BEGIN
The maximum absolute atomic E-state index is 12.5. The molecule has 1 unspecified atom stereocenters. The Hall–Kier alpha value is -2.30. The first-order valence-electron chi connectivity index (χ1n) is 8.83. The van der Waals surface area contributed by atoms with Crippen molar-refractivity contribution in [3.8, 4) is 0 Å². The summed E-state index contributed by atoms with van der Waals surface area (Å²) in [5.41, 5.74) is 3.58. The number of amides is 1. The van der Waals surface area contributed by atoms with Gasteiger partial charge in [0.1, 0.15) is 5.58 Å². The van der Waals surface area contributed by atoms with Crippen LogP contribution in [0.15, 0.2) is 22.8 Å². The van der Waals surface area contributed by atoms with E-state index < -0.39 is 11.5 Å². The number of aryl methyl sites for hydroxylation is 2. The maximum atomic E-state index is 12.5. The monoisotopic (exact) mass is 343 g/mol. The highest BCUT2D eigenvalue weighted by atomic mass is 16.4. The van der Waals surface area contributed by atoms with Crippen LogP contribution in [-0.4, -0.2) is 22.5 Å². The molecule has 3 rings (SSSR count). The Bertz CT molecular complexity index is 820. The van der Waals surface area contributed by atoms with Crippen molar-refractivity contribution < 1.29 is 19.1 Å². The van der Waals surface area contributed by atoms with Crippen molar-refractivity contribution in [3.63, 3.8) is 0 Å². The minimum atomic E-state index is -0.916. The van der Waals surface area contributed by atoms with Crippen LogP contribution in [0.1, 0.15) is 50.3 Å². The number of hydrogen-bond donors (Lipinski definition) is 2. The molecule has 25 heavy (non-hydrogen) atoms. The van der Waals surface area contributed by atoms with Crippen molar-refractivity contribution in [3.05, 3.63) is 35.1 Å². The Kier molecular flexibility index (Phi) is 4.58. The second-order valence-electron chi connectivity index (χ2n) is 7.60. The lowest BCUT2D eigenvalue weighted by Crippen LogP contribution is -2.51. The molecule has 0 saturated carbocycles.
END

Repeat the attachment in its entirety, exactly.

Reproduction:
The maximum absolute atomic E-state index is 12.5. The molecule has 1 unspecified atom stereocenters. The Hall–Kier alpha value is -2.30. The first-order valence-electron chi connectivity index (χ1n) is 8.83. The van der Waals surface area contributed by atoms with Crippen molar-refractivity contribution in [3.8, 4) is 0 Å². The summed E-state index contributed by atoms with van der Waals surface area (Å²) in [5.41, 5.74) is 3.58. The number of amides is 1. The van der Waals surface area contributed by atoms with Gasteiger partial charge in [0.1, 0.15) is 5.58 Å². The van der Waals surface area contributed by atoms with Crippen LogP contribution in [0.15, 0.2) is 22.8 Å². The van der Waals surface area contributed by atoms with E-state index < -0.39 is 11.5 Å². The number of aryl methyl sites for hydroxylation is 2. The maximum atomic E-state index is 12.5. The monoisotopic (exact) mass is 343 g/mol. The highest BCUT2D eigenvalue weighted by atomic mass is 16.4. The van der Waals surface area contributed by atoms with Crippen LogP contribution in [-0.4, -0.2) is 22.5 Å². The molecule has 3 rings (SSSR count). The Bertz CT molecular complexity index is 820. The van der Waals surface area contributed by atoms with Crippen molar-refractivity contribution < 1.29 is 19.1 Å². The van der Waals surface area contributed by atoms with Crippen molar-refractivity contribution in [3.63, 3.8) is 0 Å². The minimum atomic E-state index is -0.916. The van der Waals surface area contributed by atoms with Crippen LogP contribution in [0.1, 0.15) is 50.3 Å². The number of hydrogen-bond donors (Lipinski definition) is 2. The molecule has 25 heavy (non-hydrogen) atoms. The van der Waals surface area contributed by atoms with Crippen molar-refractivity contribution in [3.05, 3.63) is 35.1 Å². The Kier molecular flexibility index (Phi) is 4.58. The second-order valence-electron chi connectivity index (χ2n) is 7.60. The lowest BCUT2D eigenvalue weighted by Crippen LogP contribution is -2.51. The molecule has 0 saturated carbocycles.